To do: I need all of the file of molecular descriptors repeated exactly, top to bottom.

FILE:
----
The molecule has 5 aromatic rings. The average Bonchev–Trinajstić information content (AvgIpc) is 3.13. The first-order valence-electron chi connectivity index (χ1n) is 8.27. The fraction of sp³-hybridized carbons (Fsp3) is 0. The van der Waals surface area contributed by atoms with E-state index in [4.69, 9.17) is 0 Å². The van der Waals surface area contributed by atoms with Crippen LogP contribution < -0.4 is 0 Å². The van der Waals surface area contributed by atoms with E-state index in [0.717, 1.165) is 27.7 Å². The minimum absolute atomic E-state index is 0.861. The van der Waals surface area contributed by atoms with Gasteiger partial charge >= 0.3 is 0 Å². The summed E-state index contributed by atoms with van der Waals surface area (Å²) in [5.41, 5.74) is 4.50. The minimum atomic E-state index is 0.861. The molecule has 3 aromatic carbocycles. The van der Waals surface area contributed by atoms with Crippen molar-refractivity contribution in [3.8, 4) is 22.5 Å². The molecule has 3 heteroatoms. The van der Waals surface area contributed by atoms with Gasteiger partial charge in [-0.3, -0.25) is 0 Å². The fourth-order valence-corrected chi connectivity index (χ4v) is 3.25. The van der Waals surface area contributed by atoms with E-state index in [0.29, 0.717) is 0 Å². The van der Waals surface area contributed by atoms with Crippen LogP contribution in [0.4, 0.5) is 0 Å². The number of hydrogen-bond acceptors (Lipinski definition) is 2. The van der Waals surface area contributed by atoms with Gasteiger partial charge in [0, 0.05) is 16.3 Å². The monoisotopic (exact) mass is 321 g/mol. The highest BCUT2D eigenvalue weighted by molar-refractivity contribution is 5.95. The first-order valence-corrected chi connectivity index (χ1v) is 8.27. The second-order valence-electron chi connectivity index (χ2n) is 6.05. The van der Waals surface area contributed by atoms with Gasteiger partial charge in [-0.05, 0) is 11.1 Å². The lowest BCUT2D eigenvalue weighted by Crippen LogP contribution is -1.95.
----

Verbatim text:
The molecule has 5 aromatic rings. The average Bonchev–Trinajstić information content (AvgIpc) is 3.13. The first-order valence-electron chi connectivity index (χ1n) is 8.27. The fraction of sp³-hybridized carbons (Fsp3) is 0. The van der Waals surface area contributed by atoms with E-state index in [4.69, 9.17) is 0 Å². The van der Waals surface area contributed by atoms with Crippen LogP contribution < -0.4 is 0 Å². The van der Waals surface area contributed by atoms with E-state index in [0.717, 1.165) is 27.7 Å². The minimum absolute atomic E-state index is 0.861. The van der Waals surface area contributed by atoms with Gasteiger partial charge >= 0.3 is 0 Å². The summed E-state index contributed by atoms with van der Waals surface area (Å²) in [5.41, 5.74) is 4.50. The minimum atomic E-state index is 0.861. The molecule has 3 aromatic carbocycles. The van der Waals surface area contributed by atoms with Crippen molar-refractivity contribution in [3.8, 4) is 22.5 Å². The molecule has 3 heteroatoms. The van der Waals surface area contributed by atoms with Gasteiger partial charge in [-0.3, -0.25) is 0 Å². The fourth-order valence-corrected chi connectivity index (χ4v) is 3.25. The van der Waals surface area contributed by atoms with E-state index in [0.29, 0.717) is 0 Å². The van der Waals surface area contributed by atoms with Crippen LogP contribution in [0.4, 0.5) is 0 Å². The number of hydrogen-bond acceptors (Lipinski definition) is 2. The van der Waals surface area contributed by atoms with Gasteiger partial charge in [0, 0.05) is 16.3 Å². The monoisotopic (exact) mass is 321 g/mol. The highest BCUT2D eigenvalue weighted by molar-refractivity contribution is 5.95. The first-order valence-corrected chi connectivity index (χ1v) is 8.27. The second-order valence-electron chi connectivity index (χ2n) is 6.05. The van der Waals surface area contributed by atoms with Gasteiger partial charge in [-0.05, 0) is 11.1 Å². The lowest BCUT2D eigenvalue weighted by Crippen LogP contribution is -1.95.